A person who was not married to the member or was not in a civil partnership with the member at the date of the member’s death and is not a child of the member is a dependant of the member if, in the opinion of the scheme administrator, at the date of the member’s death the person was financially dependant on the member, the person’s financial relationship with the member was one of mutual dependence, or the person was dependant on the member because of physical or mental impairment.
Can I specify who gets what on my death?
Apart from any contracted out benefits, you had complete control at the time you retired, to select any eligible partner and the amount of benefit they will receive on your death. If that person dies before you no benefit would be payable. You should advise the insurance company or scheme administrator if this happens.
If you have contracted out benefits and you remarry or enter into a new civil partnership you should contact your insurance company (or scheme administrator) as soon as possible.
What if I have no dependants according to the rules of the arrangement or the HMRC rule?
Where there is no-one eligible to receive a benefit from your pension arrangement on your death, in general any money which relates to you would be paid into your estate and settled in accordance with your direction under your Will. If you have no Will, the Courts will determine who should receive the benefit. Unless your legal representatives pursue the scheme administrator for the benefits, the funds could remain with the scheme forever.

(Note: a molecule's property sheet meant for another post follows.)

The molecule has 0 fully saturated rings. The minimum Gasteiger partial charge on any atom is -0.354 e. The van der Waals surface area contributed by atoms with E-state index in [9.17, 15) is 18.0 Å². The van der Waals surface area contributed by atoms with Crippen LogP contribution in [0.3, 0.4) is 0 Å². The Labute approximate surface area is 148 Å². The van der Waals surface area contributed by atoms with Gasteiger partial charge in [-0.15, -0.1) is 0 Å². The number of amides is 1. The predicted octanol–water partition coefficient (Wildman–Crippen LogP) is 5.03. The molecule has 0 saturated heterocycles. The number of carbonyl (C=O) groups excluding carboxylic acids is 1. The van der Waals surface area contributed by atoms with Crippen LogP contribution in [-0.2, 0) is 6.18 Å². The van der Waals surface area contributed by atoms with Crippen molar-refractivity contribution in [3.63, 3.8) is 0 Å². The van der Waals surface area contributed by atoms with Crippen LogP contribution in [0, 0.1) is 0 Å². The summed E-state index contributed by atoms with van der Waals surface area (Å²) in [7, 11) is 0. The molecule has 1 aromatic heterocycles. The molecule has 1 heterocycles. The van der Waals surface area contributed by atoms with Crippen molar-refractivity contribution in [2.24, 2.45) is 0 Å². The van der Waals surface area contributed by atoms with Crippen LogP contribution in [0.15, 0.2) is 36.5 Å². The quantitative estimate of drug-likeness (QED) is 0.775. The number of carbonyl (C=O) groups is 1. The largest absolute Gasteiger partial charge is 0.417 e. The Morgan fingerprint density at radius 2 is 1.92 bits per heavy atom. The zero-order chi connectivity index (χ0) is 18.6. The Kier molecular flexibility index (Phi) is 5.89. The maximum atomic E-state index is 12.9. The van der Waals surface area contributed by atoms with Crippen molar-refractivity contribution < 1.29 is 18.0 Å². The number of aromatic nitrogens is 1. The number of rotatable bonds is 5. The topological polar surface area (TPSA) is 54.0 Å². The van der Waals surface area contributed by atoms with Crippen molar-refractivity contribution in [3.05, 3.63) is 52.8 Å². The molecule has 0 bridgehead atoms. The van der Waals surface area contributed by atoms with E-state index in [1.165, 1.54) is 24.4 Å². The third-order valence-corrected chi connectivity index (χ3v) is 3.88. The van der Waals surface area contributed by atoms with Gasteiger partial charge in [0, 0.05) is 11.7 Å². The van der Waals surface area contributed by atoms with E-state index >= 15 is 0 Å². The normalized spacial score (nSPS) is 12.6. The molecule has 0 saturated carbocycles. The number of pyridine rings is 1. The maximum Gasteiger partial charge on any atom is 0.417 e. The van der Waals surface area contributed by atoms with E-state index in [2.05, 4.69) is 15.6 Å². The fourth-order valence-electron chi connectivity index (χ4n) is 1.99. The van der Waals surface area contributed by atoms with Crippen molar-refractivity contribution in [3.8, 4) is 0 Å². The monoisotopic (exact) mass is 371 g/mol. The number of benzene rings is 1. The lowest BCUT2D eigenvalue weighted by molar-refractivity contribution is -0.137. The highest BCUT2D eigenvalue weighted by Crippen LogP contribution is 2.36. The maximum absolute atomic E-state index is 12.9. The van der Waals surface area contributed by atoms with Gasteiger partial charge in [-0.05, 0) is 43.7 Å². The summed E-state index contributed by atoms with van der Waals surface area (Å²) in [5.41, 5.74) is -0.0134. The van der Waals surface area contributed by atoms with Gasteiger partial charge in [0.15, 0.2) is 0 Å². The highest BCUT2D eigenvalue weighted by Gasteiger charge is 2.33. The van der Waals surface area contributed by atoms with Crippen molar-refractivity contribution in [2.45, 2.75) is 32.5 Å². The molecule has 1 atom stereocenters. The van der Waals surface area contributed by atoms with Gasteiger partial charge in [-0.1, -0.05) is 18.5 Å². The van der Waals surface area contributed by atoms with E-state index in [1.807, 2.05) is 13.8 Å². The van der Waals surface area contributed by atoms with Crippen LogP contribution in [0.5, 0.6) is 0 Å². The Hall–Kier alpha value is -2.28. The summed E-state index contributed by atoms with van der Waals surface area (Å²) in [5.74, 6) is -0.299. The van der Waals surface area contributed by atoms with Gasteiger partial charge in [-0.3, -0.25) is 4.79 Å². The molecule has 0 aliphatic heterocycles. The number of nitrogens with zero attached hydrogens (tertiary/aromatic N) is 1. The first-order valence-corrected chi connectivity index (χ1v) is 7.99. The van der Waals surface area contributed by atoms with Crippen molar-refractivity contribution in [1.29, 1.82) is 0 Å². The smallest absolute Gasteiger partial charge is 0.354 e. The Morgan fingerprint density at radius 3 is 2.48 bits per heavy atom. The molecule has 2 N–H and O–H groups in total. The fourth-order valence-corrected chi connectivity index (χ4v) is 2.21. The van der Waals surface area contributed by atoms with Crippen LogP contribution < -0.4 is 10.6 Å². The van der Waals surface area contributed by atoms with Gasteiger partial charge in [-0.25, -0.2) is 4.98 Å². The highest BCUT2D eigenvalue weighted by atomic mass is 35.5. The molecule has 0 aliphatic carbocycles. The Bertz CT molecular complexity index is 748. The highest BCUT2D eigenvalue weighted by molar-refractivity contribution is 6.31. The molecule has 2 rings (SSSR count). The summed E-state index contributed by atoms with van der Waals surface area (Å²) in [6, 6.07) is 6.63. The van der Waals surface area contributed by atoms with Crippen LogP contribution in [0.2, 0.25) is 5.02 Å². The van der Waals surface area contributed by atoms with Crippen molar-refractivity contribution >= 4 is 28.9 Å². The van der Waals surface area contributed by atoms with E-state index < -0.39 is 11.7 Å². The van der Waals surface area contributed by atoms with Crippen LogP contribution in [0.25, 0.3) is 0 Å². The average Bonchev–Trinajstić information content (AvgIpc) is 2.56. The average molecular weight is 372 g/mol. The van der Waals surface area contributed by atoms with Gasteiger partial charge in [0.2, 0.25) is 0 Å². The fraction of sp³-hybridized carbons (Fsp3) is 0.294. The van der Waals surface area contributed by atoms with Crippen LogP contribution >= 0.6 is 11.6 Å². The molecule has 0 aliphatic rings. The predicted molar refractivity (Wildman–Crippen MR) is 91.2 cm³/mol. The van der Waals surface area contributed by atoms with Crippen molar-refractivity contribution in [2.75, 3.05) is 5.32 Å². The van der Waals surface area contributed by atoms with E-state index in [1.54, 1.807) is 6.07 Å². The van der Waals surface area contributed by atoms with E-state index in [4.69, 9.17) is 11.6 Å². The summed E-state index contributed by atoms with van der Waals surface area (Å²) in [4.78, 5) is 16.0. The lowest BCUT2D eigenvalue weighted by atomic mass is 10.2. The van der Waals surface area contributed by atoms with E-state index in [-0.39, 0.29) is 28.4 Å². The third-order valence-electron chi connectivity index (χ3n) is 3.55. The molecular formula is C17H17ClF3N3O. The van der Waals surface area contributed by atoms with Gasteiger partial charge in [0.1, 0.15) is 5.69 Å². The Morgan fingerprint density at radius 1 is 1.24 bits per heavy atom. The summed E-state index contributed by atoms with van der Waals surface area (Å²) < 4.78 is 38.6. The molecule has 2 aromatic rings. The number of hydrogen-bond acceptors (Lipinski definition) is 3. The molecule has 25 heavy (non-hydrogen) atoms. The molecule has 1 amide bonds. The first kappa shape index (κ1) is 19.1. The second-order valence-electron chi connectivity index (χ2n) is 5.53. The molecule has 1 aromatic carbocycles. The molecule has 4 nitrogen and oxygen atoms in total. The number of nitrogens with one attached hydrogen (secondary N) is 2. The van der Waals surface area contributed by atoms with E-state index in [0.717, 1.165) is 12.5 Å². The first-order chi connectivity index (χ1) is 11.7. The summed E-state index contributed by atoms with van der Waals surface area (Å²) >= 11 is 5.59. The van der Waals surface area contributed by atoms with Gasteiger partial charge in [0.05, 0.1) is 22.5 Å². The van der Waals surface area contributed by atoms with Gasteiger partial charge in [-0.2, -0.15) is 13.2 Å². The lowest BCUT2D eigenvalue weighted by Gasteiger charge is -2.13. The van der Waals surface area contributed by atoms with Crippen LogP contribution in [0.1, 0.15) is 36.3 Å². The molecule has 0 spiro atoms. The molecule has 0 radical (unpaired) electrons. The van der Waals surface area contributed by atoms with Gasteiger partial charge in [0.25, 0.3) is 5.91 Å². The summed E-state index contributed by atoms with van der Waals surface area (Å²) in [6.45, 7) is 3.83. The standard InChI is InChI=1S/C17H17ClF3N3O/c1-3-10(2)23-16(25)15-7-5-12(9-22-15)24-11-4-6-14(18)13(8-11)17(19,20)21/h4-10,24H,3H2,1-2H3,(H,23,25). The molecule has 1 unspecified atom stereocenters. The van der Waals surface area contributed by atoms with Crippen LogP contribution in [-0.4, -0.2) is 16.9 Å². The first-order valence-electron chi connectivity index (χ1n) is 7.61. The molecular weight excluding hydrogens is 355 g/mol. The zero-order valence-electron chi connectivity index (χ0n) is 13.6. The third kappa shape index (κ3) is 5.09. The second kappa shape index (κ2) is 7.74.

Summary & Key Points
When making enquiries about your pension benefit it is very important that you make it clear that you are a pensioner member.
On average, people change jobs every 5 to 6 years. It is possible therefore, that you will have more than one pension benefit. For each pension benefit, you need to consider the following items:
- Consider your personal circumstances. Do you have dependants? Are dependants’ benefits important to you?
- Does your pension arrangement provide dependants’ benefits on your death?
- Do your dependants meet the criteria that your pension scheme sets to qualify for benefits?
- Have your circumstances changed at all in terms of your dependants?
- Have you completed and returned to your pension schemes a Nomination Form in respect of death benefits?
- Keep informed. Legislation may change. Your circumstances may alter.
- Money purchase schemes have many forms and can be quite different from one another. Don’t assume that what applies to your money purchase schemes will necessarily apply to other pension arrangements that you may have.
- HMRC impose rules, which registered pension schemes must conform to.
People seldom have identical pensions and you should avoid drawing comparisons with colleagues whose circumstances may at first appear the same but could emerge as having significant differences.
This is not an authoritative document. Seek professional advice from an appropriately experienced and qualified adviser.
My Dependants v1.2 Pensioner MP
Last updated 13/07/2007